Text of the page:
STORE COMMUNITY ABOUT SUPPORT
Login Store Community Support
View desktop website
© Valve Corporation. All rights reserved. All trademarks are property of their respective owners in the US and other countries.
Recently the developers of the procedural PC playground game Terraria announced that updates for the game would be ending. It was a crushing blow to commenter Jezuz. Share his desolation in today's Speak Up on Kotaku.
I'm... I'm not sure why, but after finding out (quite late, at that), that the developer of Terraria was no longer going to release any more updates, I started crying heavily for about 10-15 minutes.
Two things need clearing up here.
I'm not a mega-Terraria fan, it's just one of those 'I play it once and awhile for about a week non-stop and love every second of it then wait for a big update to come out' type of games for me.
And secondly, I cried. Not just, crying, I felt true dysphoria over it, to the point that water streamed from my eyes for multiple minutes of time.
I was, an am, just... sad. I had hoped the game would keep expanding, keep going, keep releasing new iterations... But, this is showing a deeper point of these 'new age' PC games. The procedurally generated worlds that these games sit in, perhaps make us feel like these developers are perpetually going to proceed in generating new worlds and content for us.
How sad to think that Minecraft some day will be nothing but solid code, never being touched by the original creators for anything more than fond memories. How sad to think that Terraria's code is now... solid. It's no longer content fluid, it is a solid game. We paid for it, and it is now... a game that is complete.
Odd that something so basic, can be so cripplingly sad if you've never thought of it before. If you'll excuse me, I need to compose myself before I go and... Sit here for a few more hours.
Editor's Note: Changed the screen up top. Also, oops.
Just as its sister site ModDB picks the top PC gaming mods of the year, IndieDB rounds out the year with a countdown of the top independently developed games of the year. Think of it as a shopping list to help establish your indie gaming cred. How many of the top ten have you played?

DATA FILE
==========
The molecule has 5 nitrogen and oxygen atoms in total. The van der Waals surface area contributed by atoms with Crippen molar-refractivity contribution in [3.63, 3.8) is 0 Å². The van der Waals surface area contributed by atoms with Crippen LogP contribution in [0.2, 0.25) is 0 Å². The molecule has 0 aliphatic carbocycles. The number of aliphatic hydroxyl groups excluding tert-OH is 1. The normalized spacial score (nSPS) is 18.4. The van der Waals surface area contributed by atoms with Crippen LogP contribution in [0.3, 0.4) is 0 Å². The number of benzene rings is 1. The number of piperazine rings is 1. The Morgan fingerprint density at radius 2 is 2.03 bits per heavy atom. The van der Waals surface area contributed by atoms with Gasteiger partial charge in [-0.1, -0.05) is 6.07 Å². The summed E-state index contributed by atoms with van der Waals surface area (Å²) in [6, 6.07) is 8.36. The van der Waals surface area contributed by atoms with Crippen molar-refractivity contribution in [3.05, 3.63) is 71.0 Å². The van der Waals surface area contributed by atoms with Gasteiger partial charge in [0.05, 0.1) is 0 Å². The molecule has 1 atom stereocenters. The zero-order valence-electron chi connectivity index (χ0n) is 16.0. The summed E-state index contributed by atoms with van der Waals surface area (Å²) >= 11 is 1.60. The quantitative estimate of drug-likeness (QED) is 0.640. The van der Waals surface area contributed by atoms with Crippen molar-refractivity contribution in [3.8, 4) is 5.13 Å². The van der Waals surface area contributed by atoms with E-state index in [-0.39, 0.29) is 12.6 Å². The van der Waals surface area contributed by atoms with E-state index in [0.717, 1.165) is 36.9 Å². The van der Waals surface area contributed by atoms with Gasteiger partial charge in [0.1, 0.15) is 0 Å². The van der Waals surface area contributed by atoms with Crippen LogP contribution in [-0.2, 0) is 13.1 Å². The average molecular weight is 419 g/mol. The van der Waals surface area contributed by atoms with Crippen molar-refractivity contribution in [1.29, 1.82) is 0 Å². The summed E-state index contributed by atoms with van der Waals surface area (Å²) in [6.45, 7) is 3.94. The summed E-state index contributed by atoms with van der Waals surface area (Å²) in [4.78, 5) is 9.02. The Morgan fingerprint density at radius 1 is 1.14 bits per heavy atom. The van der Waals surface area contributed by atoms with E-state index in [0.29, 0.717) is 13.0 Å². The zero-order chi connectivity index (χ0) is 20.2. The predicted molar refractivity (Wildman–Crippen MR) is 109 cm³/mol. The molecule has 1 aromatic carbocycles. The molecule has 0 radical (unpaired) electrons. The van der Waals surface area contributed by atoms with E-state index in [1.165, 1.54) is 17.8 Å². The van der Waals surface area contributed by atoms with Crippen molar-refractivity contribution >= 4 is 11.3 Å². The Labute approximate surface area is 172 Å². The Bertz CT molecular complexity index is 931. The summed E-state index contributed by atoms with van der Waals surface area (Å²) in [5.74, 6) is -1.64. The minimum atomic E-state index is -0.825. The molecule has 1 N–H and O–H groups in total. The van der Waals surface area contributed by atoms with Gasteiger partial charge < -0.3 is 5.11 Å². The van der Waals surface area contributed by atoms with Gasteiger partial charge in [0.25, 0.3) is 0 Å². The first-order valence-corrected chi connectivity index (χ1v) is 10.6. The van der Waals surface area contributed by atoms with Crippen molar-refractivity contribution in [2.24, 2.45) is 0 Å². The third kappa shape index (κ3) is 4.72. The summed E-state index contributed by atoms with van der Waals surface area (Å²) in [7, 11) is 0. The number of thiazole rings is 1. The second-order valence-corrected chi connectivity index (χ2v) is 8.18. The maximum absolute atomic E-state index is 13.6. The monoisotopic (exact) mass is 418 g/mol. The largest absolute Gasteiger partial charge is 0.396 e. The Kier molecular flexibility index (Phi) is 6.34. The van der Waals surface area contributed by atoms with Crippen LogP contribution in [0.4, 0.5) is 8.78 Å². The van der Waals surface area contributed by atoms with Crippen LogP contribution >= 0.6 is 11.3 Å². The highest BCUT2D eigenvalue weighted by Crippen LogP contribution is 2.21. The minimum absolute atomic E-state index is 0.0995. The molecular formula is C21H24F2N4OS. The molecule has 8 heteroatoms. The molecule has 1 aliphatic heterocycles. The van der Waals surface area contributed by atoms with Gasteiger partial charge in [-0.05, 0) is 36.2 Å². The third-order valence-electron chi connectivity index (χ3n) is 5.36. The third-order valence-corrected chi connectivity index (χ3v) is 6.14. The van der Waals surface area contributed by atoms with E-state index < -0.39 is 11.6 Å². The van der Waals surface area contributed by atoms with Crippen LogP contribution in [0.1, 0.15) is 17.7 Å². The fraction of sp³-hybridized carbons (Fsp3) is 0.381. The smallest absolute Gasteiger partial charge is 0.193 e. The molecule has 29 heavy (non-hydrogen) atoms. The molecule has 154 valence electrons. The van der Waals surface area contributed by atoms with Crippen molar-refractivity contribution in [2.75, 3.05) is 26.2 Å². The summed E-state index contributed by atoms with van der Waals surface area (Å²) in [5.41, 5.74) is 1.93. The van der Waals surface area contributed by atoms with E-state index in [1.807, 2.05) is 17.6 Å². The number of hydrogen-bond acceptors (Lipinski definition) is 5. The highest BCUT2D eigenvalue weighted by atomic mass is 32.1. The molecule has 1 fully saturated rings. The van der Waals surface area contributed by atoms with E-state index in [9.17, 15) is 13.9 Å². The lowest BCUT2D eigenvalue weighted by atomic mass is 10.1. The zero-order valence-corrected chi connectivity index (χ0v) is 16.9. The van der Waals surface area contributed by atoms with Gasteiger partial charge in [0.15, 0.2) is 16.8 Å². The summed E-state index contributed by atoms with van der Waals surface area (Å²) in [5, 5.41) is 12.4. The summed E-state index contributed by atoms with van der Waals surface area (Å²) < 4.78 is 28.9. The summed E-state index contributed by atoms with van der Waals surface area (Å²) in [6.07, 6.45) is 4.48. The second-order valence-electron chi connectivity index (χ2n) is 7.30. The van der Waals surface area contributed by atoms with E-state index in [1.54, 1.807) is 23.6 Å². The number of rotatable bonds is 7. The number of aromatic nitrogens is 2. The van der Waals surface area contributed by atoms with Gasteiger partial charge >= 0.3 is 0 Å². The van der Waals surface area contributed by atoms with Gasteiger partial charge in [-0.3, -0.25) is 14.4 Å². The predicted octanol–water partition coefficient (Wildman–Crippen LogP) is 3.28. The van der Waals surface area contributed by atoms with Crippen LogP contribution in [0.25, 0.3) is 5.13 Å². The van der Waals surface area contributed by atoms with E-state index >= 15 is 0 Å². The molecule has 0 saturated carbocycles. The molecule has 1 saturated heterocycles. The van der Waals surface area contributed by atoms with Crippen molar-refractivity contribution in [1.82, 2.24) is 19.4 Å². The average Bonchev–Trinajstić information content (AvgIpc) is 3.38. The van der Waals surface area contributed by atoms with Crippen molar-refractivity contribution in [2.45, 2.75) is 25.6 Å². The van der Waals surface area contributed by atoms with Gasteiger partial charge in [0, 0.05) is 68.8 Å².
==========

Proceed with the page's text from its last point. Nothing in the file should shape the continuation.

Me? I've only gotten around to experiencing half of the ten games voted by IndieDB community members as the best independent games of the year. I've spent a great many hours exploring the world of Bastion, as everyone should. Stephen got me into SpaceChem after raving about the iPhone version of the game. Trine 2 from Frozenbyte was a no-brainer, considering my great love of the original, and Minecraft-meets-FPS Ace of Spades was personally responsible for several near-oversleep situations over the past few months.
As for the number one game, the 2D building, exploring, and surviving action of Terraria...I'm ashamed to say I hadn't played it at all, at least until this morning, when I plunked down five dollars for a copy on Steam. I'm enjoying it so much right now that this post was nearly incredibly late.
Hit up the list to see not only the top ten, but the top 100 indie games of 2011 and beyond, and start building your shopping list.
IOTY Players Choice - Indie of the Year [IndieDB]
Terraria is a 2D game that has often (and somewhat unfairly) been called "Minecraft in 2D". Not that the four developers care, since they've just sold 200,000 copies in a little over a week.
Spurred on by word-of-mouth, much of it stemming from the game's supposed similarity to Minecraft, the $10 game was first released on May 16. At time of posting, it was the top-selling game on Steam, ahead of games like The Witcher 2 and Portal 2.
What's undoubtedly lured people towards the game is the fact it appears to operate much like Minecraft with a pinch of Castlevania thrown in, in that you explore a world and craft things while fighting monsters.
I'd say it's a bit closer to being a 2D Dwarf Fortress myself. Well, a different kind of 2D than it is normally, anyway.